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Divergent Thinking in Practice

Photo of violinist practicing“Making the simple complicated is commonplace; making the complicated simple, awesomely simple, that’s creativity.”
-Charles Mingus, bassist (The Musician’s Way, p. 55)

Musical problem-solving requires creative thinking, yet the style of thinking that’s commonly taught in schools may not serve our needs in the practice room.

That is, a subject such as basic math nurtures convergent thinking that zeroes in on single solutions. Trouble is, such reasoning works only with linear problems, where one correct answer exists. Continue Reading

Keeping Practice in Mind

Closeup image of classical guitar“Create meaning in everything that you practice.”
The Musician’s Way, p. 312

Have you ever started a practice session and felt that your musical abilities were out of alignment?

Maybe your mind was restless, your control tenuous, or your tone iffy.

It’s easy for us to get misaligned, but the following techniques help us be ready to practice effectively anytime. Continue Reading

Handling Criticism in Rehearsals

Image of two violinists rehearsing together“Wise artists seek out critical evaluations.”
The Musician’s Way, p. 297

Musical collaborators come together out of a shared passion for music, and intense feelings about art can stir up ardent criticisms.

How can we harmonize the critical give-and-take that’s integral to working in groups? Continue Reading

When Every Note Vibrates with Life

“Whatever music you play or sing, your objective is to express musical ideas, not spew out notes.”
The Musician’s Way, p. 24

Accomplished musicians bring vibrancy to every sound they make – there’s an emotional power to their music that captivates listeners.

Student performers, by comparison, often come across as bland. They may focus on mechanical execution instead of expressing the emotions in each phrase. Continue Reading

Starting Practice with Intention

“Leaving your troubles behind, enter the exquisite realm of music making.”
The Musician’s Way, p. 6

The beginnings of practice sessions set in motion everything that follows.

When we start with clear intentions, we accomplish more in the shortest time.

Here are ideas for launching each practice session with optimal focus. Continue Reading

April 2014 Newsletter

“Confident performance is not a fluke, but the product of imaginative and consistent synthesis of technical and emotional work.”
-Frank R. Wilson (The Musician’s Way), p. 146

The April 2014 edition of The Musician’s Way Newsletter has landed in subscribers’ inboxes and is being shared across the Web.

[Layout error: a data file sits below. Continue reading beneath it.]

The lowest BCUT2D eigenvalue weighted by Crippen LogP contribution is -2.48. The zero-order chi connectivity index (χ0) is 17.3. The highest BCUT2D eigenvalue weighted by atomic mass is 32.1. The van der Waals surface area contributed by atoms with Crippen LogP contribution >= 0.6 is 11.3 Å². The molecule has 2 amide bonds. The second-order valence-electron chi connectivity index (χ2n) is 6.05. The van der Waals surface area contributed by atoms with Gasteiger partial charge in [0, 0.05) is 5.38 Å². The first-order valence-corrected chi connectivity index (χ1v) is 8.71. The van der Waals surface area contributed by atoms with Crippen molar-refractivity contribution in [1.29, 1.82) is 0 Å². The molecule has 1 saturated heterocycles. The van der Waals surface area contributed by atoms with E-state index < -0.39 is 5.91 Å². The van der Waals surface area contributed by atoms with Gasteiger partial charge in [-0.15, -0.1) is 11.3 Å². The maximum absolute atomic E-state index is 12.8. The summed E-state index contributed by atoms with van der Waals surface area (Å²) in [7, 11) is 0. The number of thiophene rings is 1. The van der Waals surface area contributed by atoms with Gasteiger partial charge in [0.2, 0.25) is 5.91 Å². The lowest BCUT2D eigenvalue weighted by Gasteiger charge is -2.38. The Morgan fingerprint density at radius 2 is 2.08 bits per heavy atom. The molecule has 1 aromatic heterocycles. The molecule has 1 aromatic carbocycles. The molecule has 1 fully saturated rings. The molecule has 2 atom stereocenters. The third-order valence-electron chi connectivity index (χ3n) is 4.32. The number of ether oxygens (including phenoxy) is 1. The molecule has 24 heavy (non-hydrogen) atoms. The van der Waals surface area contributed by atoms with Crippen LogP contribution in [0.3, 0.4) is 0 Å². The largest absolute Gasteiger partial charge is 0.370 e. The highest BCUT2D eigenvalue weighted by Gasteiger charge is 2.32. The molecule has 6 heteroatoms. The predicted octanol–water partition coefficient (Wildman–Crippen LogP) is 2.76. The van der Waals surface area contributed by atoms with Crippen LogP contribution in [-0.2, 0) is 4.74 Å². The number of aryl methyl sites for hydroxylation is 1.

This new issue brings together 20 articles and resources geared to performers, educators, students and music lovers alike. Continue Reading

The Number-One Motivator of Music Practice

Photo of two hands playing a piano keyboard“With a commitment on your calendar, your practice becomes targeted toward an exhilarating purpose.”
The Musician’s Way, p. 108

Some musicians relish daily practice; others struggle to work consistently.

Whatever our relationship with practice might be, there’s one thing that will motivate us to practice intensely: an upcoming performance.

Continue Reading

Committing to the Creative Process

“Being a musician isn’t about pursuing some nirvana of artistic enlightenment; it’s about endless refinement and discovery.”
The Musician’s Way, p. 110

This blog and The Musician’s Way book explore diverse strategies to practice deeply and efficiently.

If you’re a regular reader, you’ve taken in bundles of information, so it would be reasonable to ask, “What’s the best way to absorb all of these concepts?” Continue Reading

5 Benefits of Self-Recording

Zoom H4n digital audio recorder“Keen self-listening is central to musical excellence.”
The Musician’s Way, p. 16

Without the ability to hear ourselves precisely, we can’t perform to professional standards nor solve problems in practice.

Fortunately, today’s digital recorders empower musicians to appraise their work accurately and objectively.

This post sums up five main benefits of self-recording and highlights some of the best digital recorders on the market. Continue Reading

Bringing Joy to Practice

Image of young woman playing the cello“One must approach music with a serious rigor and, at the same time, with a great, affectionate joy.”
–Nadia Boulanger, composer & pianist (The Musician’s Way, p. 292)

How we sound in performance is a direct result of how we practice.

So even though practice entails focused work, it’s crucial that we permeate our work with joy.

The following 4 habits help us infuse practice with bountiful spirit. Continue Reading